Methicillin-resistant Staphylococcus aureus (MRSA) management in palliative care units and hospices in Germany: a nationwide survey on patient isolation policies and quality of life.


This article brings up an interesting conversation about treatment strategy in a palliative care setting.  MRSA and other chronic/common infections are almost always treated in a hospital settings with a strong course of antibiotics and in many cases isolation precautions.  What effect does this have on a patient wishing to be treated with palliative medicine?  Is there a decrease in quality of life?  Are strong courses of antibiotics and isolation necessary for patients who have body systems and minds that are already taxed?  How do you balance the patient’s wishes against the health and well being of health care professionals and other patients (spreading of infection)?  This article addresses some of these questions with 229 returned questionnaires from 179 different palliative care facilities and 181 hospice facilities across Germany.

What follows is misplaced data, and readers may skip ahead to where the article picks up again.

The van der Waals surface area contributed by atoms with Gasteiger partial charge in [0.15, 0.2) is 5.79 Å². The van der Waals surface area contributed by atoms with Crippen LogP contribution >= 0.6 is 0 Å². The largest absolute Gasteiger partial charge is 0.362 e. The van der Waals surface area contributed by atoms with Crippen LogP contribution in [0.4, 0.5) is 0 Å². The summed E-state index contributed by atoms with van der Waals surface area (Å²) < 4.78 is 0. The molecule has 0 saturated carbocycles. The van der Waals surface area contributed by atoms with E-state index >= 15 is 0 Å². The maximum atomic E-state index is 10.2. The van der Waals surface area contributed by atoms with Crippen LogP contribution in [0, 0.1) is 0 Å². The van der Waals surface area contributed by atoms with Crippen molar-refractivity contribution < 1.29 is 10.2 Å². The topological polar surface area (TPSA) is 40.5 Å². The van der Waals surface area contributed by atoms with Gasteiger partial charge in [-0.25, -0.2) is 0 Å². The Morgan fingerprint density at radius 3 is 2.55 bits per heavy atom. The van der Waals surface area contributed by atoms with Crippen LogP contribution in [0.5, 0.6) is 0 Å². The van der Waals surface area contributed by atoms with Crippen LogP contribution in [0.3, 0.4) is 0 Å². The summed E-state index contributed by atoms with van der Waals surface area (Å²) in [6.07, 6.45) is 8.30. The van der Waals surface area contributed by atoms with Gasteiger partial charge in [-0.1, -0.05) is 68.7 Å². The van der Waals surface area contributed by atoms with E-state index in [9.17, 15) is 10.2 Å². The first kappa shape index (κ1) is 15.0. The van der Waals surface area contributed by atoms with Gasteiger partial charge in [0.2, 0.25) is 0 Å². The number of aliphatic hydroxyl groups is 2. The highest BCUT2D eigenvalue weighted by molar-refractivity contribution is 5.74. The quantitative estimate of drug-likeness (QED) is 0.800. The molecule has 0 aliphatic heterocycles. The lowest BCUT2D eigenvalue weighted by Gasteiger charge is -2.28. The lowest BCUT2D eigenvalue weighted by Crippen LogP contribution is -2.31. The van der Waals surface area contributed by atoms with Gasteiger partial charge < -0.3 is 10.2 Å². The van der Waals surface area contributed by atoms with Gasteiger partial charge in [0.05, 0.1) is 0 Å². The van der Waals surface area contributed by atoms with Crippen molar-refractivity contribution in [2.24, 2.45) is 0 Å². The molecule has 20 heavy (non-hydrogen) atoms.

Partial Abstract:  “For palliative care settings, little is known about the benefits of specific methicillin-resistant Staphylococcus aureus containment regimens and the burdens patient isolation imposes on affected patients, their families, and professional caregivers.  The aim is to explore the current practice of MRSA management and its impact on inpatients’ quality of life as perceived by professional caregivers.”


Journal: Palliative Medicine


Palliat Med. 2011 Nov 1. [Epub ahead of print]

Resource Type:

Journal Article


Bükki J, Klein J, But L, Montag T, Wenchel HM, Voltz R, Ostgathe C.